screen(문방도 병풍 文房圖 屛風);
- Museum number
Eight-panel stacked-type 'munbangdo' screen, showing books and objects associated with scholars. Ink and colour on paper.
- Production date
- late 19thC - early 20thC
Height: 57.30 centimetres (image)
Height: 138.60 centimetres (with mount)
Width: 36.10 centimetres (image)
Width: 388.90 centimetres (with mount)
- Curator's comments
'Chaekkori' paintings of piles of books and scholar's equipment are an example of a subject which occured both in court paintings and in folk paintings. King Chongjo was particularly fond of 'chaekkori' paintings; his interest may have been roused by the use of Western techniques of perspective, possibly under the influence of Jesuit painters in Beijing such as Giuseppe Castiglione. The table-type 'chaekkori' was used by less afluent people to enable them too to decorate their ordinary homes with depictions of Confucian scholarly objects. These paintings also included many auspicious fruit, animals and non-scholarly objects which had significance in the context of Korean folk beliefs; for example, many-seeded fruits such as melons and pomegranates, representing the wish for many children.
Ch'aekkori (literally 'books and things') screens were painted in ink and mineral pigments in three formats. This screen uses the most common, the 'table' format, where still-life arrangements form architectionic constructions. It is so named because tables or other pieces of furniture are always incorporated into the theme. Of the other formats, one shows objects isolated from each other and painted in vertical columns; the other, called trompe l'oeil (illustrated here by an example in the Hoam Museum, Seoul), creates an illusion of a three-dimensional book-case, combining elements of both Western and East Asian perespective.
2016 National Research Institute of Cultural Heritage catalogue entries:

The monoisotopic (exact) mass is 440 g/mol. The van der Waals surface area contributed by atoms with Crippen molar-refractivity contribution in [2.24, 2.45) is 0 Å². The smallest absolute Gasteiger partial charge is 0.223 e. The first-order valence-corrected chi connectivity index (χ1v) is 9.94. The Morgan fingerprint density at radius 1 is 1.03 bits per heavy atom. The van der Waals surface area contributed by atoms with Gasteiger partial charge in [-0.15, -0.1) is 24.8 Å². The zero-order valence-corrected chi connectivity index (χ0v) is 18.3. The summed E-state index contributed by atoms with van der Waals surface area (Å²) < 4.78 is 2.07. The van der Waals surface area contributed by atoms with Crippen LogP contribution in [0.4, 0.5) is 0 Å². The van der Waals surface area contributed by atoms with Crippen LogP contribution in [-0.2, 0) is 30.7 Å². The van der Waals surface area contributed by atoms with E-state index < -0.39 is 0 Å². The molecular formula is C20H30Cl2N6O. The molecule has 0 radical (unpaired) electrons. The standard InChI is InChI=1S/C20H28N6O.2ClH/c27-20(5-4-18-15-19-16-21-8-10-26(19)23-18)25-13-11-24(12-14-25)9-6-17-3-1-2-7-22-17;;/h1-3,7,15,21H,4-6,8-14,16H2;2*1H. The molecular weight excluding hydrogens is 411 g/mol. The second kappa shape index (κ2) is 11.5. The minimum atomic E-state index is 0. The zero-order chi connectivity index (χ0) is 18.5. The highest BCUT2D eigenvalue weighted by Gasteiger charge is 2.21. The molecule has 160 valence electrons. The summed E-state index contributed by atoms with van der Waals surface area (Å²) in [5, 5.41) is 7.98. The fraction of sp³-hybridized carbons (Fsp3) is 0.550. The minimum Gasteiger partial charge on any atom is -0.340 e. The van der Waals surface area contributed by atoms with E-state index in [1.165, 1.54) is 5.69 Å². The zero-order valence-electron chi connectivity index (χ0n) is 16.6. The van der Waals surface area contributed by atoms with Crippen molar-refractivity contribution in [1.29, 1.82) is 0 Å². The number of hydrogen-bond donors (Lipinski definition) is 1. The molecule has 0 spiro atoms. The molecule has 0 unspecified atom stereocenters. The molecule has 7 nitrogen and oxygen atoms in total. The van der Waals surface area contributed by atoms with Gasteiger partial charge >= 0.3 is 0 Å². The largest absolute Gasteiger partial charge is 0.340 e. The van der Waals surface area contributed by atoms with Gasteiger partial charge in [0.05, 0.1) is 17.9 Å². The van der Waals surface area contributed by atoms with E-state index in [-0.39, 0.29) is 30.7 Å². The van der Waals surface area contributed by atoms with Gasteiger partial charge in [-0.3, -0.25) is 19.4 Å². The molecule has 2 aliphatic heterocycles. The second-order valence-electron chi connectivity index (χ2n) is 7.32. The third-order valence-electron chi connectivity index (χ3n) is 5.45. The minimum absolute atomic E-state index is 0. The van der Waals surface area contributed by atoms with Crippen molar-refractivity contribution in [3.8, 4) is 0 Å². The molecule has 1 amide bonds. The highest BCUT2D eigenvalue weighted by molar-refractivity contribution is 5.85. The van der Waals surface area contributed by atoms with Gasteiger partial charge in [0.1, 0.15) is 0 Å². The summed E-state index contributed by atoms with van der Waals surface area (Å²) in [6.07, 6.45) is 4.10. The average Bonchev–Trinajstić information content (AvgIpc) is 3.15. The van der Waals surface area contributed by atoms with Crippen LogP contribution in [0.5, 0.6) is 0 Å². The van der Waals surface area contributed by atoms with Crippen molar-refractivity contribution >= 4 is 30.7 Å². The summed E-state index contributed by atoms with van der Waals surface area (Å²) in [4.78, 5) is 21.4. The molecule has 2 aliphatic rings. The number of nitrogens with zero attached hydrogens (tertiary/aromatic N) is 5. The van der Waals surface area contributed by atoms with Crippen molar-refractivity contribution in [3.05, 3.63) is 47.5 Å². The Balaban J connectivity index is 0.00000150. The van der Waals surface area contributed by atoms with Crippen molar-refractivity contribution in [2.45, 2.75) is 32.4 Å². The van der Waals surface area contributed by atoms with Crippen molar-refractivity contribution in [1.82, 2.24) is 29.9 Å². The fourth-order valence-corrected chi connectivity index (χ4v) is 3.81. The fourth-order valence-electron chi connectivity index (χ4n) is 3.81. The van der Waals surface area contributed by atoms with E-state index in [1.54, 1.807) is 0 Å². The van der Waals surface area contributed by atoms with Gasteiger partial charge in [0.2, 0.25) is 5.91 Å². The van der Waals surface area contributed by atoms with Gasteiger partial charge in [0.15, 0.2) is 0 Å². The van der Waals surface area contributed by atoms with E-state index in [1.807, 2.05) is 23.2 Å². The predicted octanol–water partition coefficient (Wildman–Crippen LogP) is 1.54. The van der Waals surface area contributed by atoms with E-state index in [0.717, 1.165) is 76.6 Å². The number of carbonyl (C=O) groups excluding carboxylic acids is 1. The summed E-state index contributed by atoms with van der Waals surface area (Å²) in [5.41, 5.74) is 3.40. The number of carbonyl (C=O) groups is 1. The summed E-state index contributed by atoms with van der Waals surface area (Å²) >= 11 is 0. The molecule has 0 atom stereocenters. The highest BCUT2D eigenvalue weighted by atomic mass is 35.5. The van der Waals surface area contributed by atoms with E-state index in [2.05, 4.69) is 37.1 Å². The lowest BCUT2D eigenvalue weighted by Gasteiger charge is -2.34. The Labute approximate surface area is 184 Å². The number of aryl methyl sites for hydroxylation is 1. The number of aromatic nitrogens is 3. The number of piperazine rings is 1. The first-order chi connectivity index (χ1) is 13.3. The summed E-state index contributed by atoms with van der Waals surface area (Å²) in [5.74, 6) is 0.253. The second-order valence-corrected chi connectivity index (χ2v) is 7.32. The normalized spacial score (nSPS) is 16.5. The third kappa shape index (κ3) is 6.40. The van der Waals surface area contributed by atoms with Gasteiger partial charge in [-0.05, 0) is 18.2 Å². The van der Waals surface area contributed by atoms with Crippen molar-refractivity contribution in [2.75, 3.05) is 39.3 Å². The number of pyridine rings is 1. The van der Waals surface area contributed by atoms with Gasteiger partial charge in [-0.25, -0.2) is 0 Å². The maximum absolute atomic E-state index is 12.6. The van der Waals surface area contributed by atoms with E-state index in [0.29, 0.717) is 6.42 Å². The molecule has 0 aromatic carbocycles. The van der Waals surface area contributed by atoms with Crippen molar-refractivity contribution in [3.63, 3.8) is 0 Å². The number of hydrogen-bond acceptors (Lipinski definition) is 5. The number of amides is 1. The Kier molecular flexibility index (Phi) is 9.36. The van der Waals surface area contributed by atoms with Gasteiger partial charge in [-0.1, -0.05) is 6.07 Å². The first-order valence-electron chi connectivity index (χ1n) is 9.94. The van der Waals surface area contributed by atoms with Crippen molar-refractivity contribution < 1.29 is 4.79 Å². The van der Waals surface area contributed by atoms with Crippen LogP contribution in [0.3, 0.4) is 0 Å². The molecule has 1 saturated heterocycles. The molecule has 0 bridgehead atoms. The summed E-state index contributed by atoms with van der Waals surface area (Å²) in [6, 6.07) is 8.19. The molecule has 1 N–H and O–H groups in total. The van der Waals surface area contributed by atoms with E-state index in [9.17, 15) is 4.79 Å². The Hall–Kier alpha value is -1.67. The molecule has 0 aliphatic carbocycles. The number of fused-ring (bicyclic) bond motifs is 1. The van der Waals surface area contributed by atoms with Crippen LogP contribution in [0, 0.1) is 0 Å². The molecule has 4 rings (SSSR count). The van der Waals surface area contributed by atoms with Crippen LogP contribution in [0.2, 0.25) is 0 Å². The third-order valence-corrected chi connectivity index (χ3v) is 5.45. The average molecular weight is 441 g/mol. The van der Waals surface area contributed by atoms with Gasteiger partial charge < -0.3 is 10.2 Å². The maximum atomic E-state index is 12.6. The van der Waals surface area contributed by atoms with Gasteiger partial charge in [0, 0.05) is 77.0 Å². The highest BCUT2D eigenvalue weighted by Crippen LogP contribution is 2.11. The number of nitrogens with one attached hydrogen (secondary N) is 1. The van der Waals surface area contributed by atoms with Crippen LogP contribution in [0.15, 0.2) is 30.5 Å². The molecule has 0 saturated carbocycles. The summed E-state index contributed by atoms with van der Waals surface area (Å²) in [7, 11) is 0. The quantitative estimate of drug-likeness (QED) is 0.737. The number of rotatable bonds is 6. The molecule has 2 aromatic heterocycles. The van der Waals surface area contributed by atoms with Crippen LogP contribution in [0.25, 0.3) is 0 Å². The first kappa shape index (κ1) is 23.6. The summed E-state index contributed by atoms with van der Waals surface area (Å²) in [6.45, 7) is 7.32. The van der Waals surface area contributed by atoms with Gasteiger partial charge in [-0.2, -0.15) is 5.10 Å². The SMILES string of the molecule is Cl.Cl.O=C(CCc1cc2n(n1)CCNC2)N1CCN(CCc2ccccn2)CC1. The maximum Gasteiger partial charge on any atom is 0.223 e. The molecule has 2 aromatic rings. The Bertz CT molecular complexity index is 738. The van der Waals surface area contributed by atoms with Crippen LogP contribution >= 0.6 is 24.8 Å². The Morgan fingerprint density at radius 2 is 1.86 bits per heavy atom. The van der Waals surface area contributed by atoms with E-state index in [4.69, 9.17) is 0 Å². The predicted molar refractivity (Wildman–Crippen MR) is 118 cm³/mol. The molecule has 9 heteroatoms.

'This painting, which is known by several different names, chaekgado, chaekgeorido and munbangdo, depicts books and items in the study of a Joseon Confucian scholar, and is mounted as a eight-panel screen. Chaekgado was a painting genre that emerged in the eighteenth-century when many intellectuals devoted themselves to the collection and appreciation of antiquities, particularly old stationery items and other decorative household objects. This genre is the similar to still-life paintings in that objects are solely represented. These paintings, especially the type depicting bookcases with the use of linear perspective and volumetric shading, also reveal the influence of Western painting.
In this painting, the stacked type, each panel shows books, flowers, ceramics, curios, and writing implements stacked on a table. The painting has many auspicious symbols. The various fruits and vegetables represent abundance and fertility, such as peach, grapes, pomegranate, and watermelon. Longevity
is symbolised in the mushroom motif and in the character decorating the ceramics. The painting is also characterized by its vivid colors, thus enhancing its decorative function.'
'8폭으로 구성된 민화 책가도冊架圖이다. 책가도는 책걸이도, 문방도文房圖라고도 하며 고동서화古銅書畵 취미의 확산과 실내 장식병풍에 대한 수요에 힘입어 18세기 후반에 확립된 장르이다. 도화서 화원들은 선원근법을 사용해 병풍 전면에 서가가 실재하는 듯한 착시효과를 나타내기도 했다. 민간에서도 많은 책가도가 제작되었는데 이 작품에서와 같이 책가를 그리지 않고 책과 문방구를 정물처럼 배치하여 그린 경우가 많다. 이 병풍에는 각 폭마다 경상經床 또는 서안書案 위에 놓인 책 포갑包匣, 문방구, 화분, 접시 등
이 등장한다. 반복을 피하기 위해 서안과 화분 및 병은 다양한 형태와 구도로 묘사되었다. 접시에는 불수감, 복숭아, 불로초와 같이 복과 장수를 부르는 길상물과 함께 수박, 포도, 석류 등 다산을 기원하는 과일이 담겨 민화의 현세구복적 주제가 잘 드러난다. 보색 대비가 선명한 색채를 사용하여 장식성이 뛰어난 작품이다.'
- Not on display
- Acquisition date
- Registration number